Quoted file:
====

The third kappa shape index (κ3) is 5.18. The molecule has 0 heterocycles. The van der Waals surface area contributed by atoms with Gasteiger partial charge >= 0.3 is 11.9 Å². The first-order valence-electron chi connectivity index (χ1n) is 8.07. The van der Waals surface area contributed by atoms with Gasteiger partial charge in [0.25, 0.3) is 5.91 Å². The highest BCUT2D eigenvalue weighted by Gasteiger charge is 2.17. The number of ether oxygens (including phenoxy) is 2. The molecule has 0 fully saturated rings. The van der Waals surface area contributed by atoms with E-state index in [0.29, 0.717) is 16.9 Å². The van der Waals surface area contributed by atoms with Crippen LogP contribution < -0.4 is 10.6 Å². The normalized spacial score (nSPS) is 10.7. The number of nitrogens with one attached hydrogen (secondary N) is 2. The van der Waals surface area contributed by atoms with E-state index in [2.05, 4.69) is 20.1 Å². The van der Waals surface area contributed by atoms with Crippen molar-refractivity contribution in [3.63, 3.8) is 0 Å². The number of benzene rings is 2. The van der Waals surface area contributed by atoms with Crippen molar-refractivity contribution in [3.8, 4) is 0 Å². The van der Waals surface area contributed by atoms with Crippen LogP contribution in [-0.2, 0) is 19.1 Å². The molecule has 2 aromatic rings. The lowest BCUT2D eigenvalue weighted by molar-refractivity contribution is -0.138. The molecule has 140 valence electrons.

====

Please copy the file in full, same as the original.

The third kappa shape index (κ3) is 5.18. The molecule has 0 heterocycles. The van der Waals surface area contributed by atoms with Gasteiger partial charge >= 0.3 is 11.9 Å². The first-order valence-electron chi connectivity index (χ1n) is 8.07. The van der Waals surface area contributed by atoms with Gasteiger partial charge in [0.25, 0.3) is 5.91 Å². The highest BCUT2D eigenvalue weighted by Gasteiger charge is 2.17. The number of ether oxygens (including phenoxy) is 2. The molecule has 0 fully saturated rings. The van der Waals surface area contributed by atoms with E-state index in [0.29, 0.717) is 16.9 Å². The van der Waals surface area contributed by atoms with Crippen LogP contribution < -0.4 is 10.6 Å². The normalized spacial score (nSPS) is 10.7. The number of nitrogens with one attached hydrogen (secondary N) is 2. The van der Waals surface area contributed by atoms with E-state index in [2.05, 4.69) is 20.1 Å². The van der Waals surface area contributed by atoms with Crippen molar-refractivity contribution in [3.63, 3.8) is 0 Å². The number of benzene rings is 2. The van der Waals surface area contributed by atoms with Crippen molar-refractivity contribution in [3.8, 4) is 0 Å². The van der Waals surface area contributed by atoms with Crippen LogP contribution in [-0.2, 0) is 19.1 Å². The molecule has 2 aromatic rings. The lowest BCUT2D eigenvalue weighted by molar-refractivity contribution is -0.138. The molecule has 140 valence electrons.